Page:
Author’s note: I should point out here that I am in no way claiming that I myself had perfect diction when pronouncing the names of the Spanish, Catalan, and Basque communities I describe here. I am sure I did not and I am sure that I will have on occasion mispronounced some people’s names, and they themselves will have engaged in the kind of face-saving, concealing of my mistakes as I describe in some of my vignettes. However, I did at least make an effort to get the pronunciation right—to ask them how and then to practice, and I think it is evident from my reflections throughout this article that I am in no way trying to portray myself as flawless, blameless or even competent—I do not speak Spanish. The point of this vignette, then, is just to capture how I felt in a certain place and time when my name was not constantly being mispronounced, and to reflect on the strangeness of this given that I was in a different country, where the Welsh language, culture, and associated names are less well-known than in the United Kingdom.
I am a small child and someone is calling me “Sarah.” I shout at them that my name is “Sara” not “Sarah.” I feel hot and tense and angry. It is the umpteenth time this week that I have had to correct someone for getting my name wrong—what on earth is wrong with these people?
I am in my mid-20s and I am in the back of the car. My mum is talking to a woman through the window of the car and I’m not paying much attention. As she goes to leave, the woman looks across to me and says,
Bye S erm Sa um no Se . . .
“Sara!” I say, slightly more forcefully and loudly than perhaps was necessary or appropriate.
The woman looks horrified and mutters,
Yes, Sara, that’s it.
I am incensed; this woman is as Welsh-as-can-be, how is it that she can’t pronounce my name?! When she has moved away, I am scoffing and muttering:
What’s so difficult about my name? And she’s Welsh.
My mum looks around at me from over her shoulder and says,
When you were little, she kept calling you “Sarah” then one day you shouted at her and said “My name’s ‘Sara’ not ‘Sarah’” and I think she was remembering that.
I feel ashamed—poor woman, she was just trying to get my name right and it must have made her nervous.
It is my graduation day for my PhD. After a truly ridiculous series of mishaps and buffoonery which almost saw me miss my graduation—the full saga of which can be read about on my blog under the nom de plume Alwen Jones (Jones, 2012), I proudly walked across the stage only to hear my name pronounced as “Sarah.” This was despite the fact that I had made several phone calls to the graduation office to try and ensure that my name would be pronounced properly; my little Welsh name was just too difficult to pronounce—more so than all of the Chinese names that proceeded mine, apparently.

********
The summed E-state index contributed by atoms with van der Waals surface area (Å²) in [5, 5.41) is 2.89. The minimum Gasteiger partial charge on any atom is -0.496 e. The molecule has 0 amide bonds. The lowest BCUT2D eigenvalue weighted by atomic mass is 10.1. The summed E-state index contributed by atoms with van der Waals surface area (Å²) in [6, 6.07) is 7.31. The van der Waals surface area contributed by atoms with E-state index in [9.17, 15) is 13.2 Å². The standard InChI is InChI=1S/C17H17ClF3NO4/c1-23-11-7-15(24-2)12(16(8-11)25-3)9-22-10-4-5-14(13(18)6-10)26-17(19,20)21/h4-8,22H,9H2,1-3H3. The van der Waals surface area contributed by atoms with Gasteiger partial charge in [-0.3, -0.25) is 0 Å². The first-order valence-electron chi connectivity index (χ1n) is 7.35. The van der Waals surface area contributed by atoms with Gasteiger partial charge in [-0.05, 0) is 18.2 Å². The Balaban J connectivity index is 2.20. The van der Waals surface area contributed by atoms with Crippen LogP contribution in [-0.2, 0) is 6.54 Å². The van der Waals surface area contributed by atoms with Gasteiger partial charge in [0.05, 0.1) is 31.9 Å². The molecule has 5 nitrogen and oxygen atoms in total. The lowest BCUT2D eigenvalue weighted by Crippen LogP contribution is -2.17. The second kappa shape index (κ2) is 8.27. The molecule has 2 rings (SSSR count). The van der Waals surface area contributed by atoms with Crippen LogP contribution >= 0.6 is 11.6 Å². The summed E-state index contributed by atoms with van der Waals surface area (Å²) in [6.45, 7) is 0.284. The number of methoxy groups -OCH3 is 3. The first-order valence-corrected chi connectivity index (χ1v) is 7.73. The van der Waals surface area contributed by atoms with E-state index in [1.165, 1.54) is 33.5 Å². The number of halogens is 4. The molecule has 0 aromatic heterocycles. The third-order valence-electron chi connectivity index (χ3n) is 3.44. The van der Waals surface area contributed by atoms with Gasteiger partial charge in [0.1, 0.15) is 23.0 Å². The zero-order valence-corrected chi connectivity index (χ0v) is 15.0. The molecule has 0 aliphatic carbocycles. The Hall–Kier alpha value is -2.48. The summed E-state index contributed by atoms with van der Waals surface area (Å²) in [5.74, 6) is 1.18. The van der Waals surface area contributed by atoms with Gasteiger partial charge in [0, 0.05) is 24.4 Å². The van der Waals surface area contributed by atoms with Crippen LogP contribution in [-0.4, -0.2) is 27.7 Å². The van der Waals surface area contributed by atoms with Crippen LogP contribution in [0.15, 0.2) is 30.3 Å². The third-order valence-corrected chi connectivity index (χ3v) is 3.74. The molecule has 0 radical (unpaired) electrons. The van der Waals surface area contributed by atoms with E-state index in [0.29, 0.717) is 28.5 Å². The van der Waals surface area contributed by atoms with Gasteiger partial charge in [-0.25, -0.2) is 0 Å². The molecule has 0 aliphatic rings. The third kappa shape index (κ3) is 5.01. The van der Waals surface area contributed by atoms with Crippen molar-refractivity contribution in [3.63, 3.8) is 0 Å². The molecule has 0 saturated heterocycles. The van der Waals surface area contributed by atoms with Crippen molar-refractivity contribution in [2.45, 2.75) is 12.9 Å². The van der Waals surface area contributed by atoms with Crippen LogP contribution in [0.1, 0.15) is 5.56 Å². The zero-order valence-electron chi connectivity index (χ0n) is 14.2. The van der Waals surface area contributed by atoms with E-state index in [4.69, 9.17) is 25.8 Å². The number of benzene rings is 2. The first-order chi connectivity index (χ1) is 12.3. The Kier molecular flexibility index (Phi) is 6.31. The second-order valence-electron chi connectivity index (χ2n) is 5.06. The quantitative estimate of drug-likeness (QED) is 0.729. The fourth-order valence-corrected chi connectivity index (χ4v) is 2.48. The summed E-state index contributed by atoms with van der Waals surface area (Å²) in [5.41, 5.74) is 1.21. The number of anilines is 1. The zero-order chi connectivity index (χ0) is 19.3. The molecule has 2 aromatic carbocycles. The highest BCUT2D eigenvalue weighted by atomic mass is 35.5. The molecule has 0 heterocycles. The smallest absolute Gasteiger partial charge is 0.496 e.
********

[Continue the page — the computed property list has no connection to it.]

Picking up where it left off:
Author’s note: I am not claiming here to have any knowledge of Mandarin or any other Chinese languages—I have no linguistic skills in this area whatsoever. I thus have no way of knowing whether or not the Chinese names, nor indeed names from other languages, which were read out before mine, were read out correctly or else horribly mispronounced. However, an effort was made. I had noted on the forms I had filled in for graduation that if we as graduands wished our names to be pronounced in a certain manner, which we felt might not be achieved otherwise, that we should contact the graduation office beforehand to explain how we wished our names to be pronounced. I had done this and had given many instructions on how my name should be pronounced. I was not looking for the full “Welsh way” here, complete with alveolar trill, but I had explained that my name wasn’t Sarah (Sεɘɺɘ, or Serruh), and the As in my name should both be pronounced as As, as in apple, rather than like the E in Elephant. However, my name was pronounced Sarah, with no apparent effort made to use anything other than the English pronunciation. This particular incident now appears even more surprising to me as, during the course of preparing this article and engaging with the review process, I became aware of the field of Onomastics,3 and of research regarding the efforts made during graduation ceremonies to ensure the correct and sensitive pronunciation of students’ names (Pennesi, 2014). I will return to this in Part 3 of the article.
“Is it Sara or Zara” asks our new flatmate at University, as I cross the kitchen toward where everyone is sat.
“I think it’s somewhere in between” whispers one of my flatmates with whom I have lived and socialized for the past 2 years. I am astonished.